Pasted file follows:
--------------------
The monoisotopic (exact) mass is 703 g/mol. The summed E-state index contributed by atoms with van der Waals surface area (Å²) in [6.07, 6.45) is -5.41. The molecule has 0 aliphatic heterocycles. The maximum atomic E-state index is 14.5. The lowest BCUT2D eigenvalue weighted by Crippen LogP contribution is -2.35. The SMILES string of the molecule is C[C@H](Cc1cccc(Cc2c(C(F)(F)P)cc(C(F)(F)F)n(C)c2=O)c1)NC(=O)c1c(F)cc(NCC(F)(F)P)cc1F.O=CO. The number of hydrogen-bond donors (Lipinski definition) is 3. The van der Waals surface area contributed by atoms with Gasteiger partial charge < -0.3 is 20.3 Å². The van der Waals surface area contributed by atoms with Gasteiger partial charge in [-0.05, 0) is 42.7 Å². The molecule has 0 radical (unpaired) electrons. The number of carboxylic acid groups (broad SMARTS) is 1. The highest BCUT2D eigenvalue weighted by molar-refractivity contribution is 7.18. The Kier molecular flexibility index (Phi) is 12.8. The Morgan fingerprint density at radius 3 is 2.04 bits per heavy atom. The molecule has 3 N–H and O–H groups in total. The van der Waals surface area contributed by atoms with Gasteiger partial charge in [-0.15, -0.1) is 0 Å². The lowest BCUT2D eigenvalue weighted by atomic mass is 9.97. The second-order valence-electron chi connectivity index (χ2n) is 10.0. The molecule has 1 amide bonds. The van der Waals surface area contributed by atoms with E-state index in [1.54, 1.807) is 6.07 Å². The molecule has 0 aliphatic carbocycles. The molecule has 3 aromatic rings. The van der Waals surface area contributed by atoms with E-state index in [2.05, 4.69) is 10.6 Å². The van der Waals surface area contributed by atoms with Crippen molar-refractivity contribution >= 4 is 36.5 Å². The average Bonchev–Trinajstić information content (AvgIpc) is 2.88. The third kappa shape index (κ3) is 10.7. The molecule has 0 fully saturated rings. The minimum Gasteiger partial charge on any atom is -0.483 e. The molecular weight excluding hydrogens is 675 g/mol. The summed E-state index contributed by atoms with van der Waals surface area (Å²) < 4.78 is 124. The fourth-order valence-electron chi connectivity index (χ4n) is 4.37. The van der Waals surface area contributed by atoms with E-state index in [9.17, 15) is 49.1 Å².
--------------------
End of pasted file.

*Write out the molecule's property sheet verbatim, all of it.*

The monoisotopic (exact) mass is 703 g/mol. The summed E-state index contributed by atoms with van der Waals surface area (Å²) in [6.07, 6.45) is -5.41. The molecule has 0 aliphatic heterocycles. The maximum atomic E-state index is 14.5. The lowest BCUT2D eigenvalue weighted by Crippen LogP contribution is -2.35. The SMILES string of the molecule is C[C@H](Cc1cccc(Cc2c(C(F)(F)P)cc(C(F)(F)F)n(C)c2=O)c1)NC(=O)c1c(F)cc(NCC(F)(F)P)cc1F.O=CO. The number of hydrogen-bond donors (Lipinski definition) is 3. The van der Waals surface area contributed by atoms with Gasteiger partial charge < -0.3 is 20.3 Å². The van der Waals surface area contributed by atoms with Gasteiger partial charge in [-0.05, 0) is 42.7 Å². The molecule has 0 radical (unpaired) electrons. The number of carboxylic acid groups (broad SMARTS) is 1. The highest BCUT2D eigenvalue weighted by molar-refractivity contribution is 7.18. The Kier molecular flexibility index (Phi) is 12.8. The Morgan fingerprint density at radius 3 is 2.04 bits per heavy atom. The molecule has 3 N–H and O–H groups in total. The van der Waals surface area contributed by atoms with Gasteiger partial charge in [-0.15, -0.1) is 0 Å². The lowest BCUT2D eigenvalue weighted by atomic mass is 9.97. The second-order valence-electron chi connectivity index (χ2n) is 10.0. The molecule has 1 amide bonds. The van der Waals surface area contributed by atoms with E-state index in [1.54, 1.807) is 6.07 Å². The molecule has 0 aliphatic carbocycles. The molecule has 3 aromatic rings. The van der Waals surface area contributed by atoms with E-state index in [2.05, 4.69) is 10.6 Å². The van der Waals surface area contributed by atoms with Crippen molar-refractivity contribution >= 4 is 36.5 Å². The average Bonchev–Trinajstić information content (AvgIpc) is 2.88. The third kappa shape index (κ3) is 10.7. The molecule has 0 fully saturated rings. The minimum Gasteiger partial charge on any atom is -0.483 e. The molecular weight excluding hydrogens is 675 g/mol. The summed E-state index contributed by atoms with van der Waals surface area (Å²) < 4.78 is 124. The fourth-order valence-electron chi connectivity index (χ4n) is 4.37. The van der Waals surface area contributed by atoms with E-state index in [9.17, 15) is 49.1 Å².